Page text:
Shares of global technology giant Apple (NASDAQ:AAPL) have surged higher in 2019. Year-to-date, AAPL stock is up more than 25% — versus an 18% gain for the S&P 500 — thanks to improving sentiment surrounding the company’s growth prospects. Specifically, global macro-market and economic conditions have improved, while the iPhone business has shown signs of stabilizing, China demand has shown signs of rebounding, and the Services business has stayed in growth mode.
Net net, Apple stock has surged higher through the first six months of 2019, after a big drop in late 2018.
But there’s reason to believe that this recovery rally in Apple stock will run into some turbulence over the next few months. China demand issues are still being ironed out and will likely create weakness in second-half numbers. At the same time, with a 5G iPhone projected to release in the fall of 2020, the 2019 iPhone release could be disappointing. The combination of sluggish iPhone and China growth in the back-half of the year will likely weigh on AAPL stock in the near term.
To be sure, such near-term weakness is a long-term opportunity. China demand will come back into the picture, because the core growth fundamentals in China remain rock solid. iPhone demand will also re-accelerate in 2020 thanks to the launch of a 5G iPhone. Meanwhile, the Services business should stay in growth mode throughout all of this.
Broadly, after a record rally to start 2019, Apple stock has turned into a near-term pain, long-term gain situation. The investment implication of this is clear. Don’t get too excited about AAPL stock here and now at $200. But, if the stock continues to drop and sentiment grows more negative, be ready to buy the dip.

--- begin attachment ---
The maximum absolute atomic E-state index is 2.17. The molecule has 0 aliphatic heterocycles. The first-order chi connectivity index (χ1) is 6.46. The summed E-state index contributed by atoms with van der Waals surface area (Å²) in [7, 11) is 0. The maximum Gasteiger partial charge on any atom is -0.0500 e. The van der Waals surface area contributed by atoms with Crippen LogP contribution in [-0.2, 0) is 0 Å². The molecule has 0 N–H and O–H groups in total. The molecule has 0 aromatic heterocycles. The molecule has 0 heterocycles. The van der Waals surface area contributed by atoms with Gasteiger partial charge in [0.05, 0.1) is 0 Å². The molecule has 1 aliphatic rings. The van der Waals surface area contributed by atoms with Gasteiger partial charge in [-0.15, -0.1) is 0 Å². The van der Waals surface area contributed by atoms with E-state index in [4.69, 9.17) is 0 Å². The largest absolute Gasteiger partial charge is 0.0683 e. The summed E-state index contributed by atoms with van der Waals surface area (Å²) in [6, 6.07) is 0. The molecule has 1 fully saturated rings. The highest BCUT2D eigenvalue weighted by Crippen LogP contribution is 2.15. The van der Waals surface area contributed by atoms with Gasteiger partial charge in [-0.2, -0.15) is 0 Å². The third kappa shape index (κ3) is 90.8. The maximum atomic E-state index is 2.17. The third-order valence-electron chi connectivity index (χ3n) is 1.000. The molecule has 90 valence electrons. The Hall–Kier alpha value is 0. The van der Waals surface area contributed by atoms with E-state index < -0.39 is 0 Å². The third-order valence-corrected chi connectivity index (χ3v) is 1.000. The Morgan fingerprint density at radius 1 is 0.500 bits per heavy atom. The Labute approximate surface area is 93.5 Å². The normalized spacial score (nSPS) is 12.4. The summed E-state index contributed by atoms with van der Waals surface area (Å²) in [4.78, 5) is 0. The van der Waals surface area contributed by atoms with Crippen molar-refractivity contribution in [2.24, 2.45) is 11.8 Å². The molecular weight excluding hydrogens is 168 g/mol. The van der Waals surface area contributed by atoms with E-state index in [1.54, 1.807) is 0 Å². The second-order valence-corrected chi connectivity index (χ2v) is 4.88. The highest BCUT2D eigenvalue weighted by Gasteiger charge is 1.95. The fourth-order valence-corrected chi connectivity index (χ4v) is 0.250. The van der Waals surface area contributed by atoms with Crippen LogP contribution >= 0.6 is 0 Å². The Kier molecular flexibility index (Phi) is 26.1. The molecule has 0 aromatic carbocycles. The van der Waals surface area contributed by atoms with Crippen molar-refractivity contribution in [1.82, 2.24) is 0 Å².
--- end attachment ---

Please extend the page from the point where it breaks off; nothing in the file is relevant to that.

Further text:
Apple Stock May Struggle in the Back Half of 2019
There’s reason to believe that Apple stock, on the heels of a 25%-plus rally through the first six months of 2019, will trade largely sideways or lower over the next few months.
There are three big things at play here. First, valuation. AAPL stock now features a 17.5 forward-earnings multiple. That is substantially above the five-year-average forward earnings multiple of 14. It’s also worth noting that over the past few years, a forward earnings multiple north of 17.5 has been unsustainable and that whenever the stock did get that richly valued, it struggled for further gains.
Second, sluggish iPhone growth. Apple is an iPhone-company, deriving around 50-60% of its revenue from the iPhone. Thus, as go iPhone growth trends, so goes AAPL stock. In the back half of 2018, iPhone growth trends were sluggish. AAPL stock slumped. In the first half of 2019, iPhone growth trends improved. AAPL stock surged.
Looking into the back half of 2019, iPhone growth trends may go back to sluggish. The next big thing in the smartphone industry is 5G coverage. But, the consensus expectation is that a 5G iPhone won’t hit shelves until fall of 2020. Thus, consumers will likely wait for that 5G iPhone in 2020, meaning demand for a new 2019 iPhone will be depressed. That will weigh on second-half 2019 iPhone growth trends.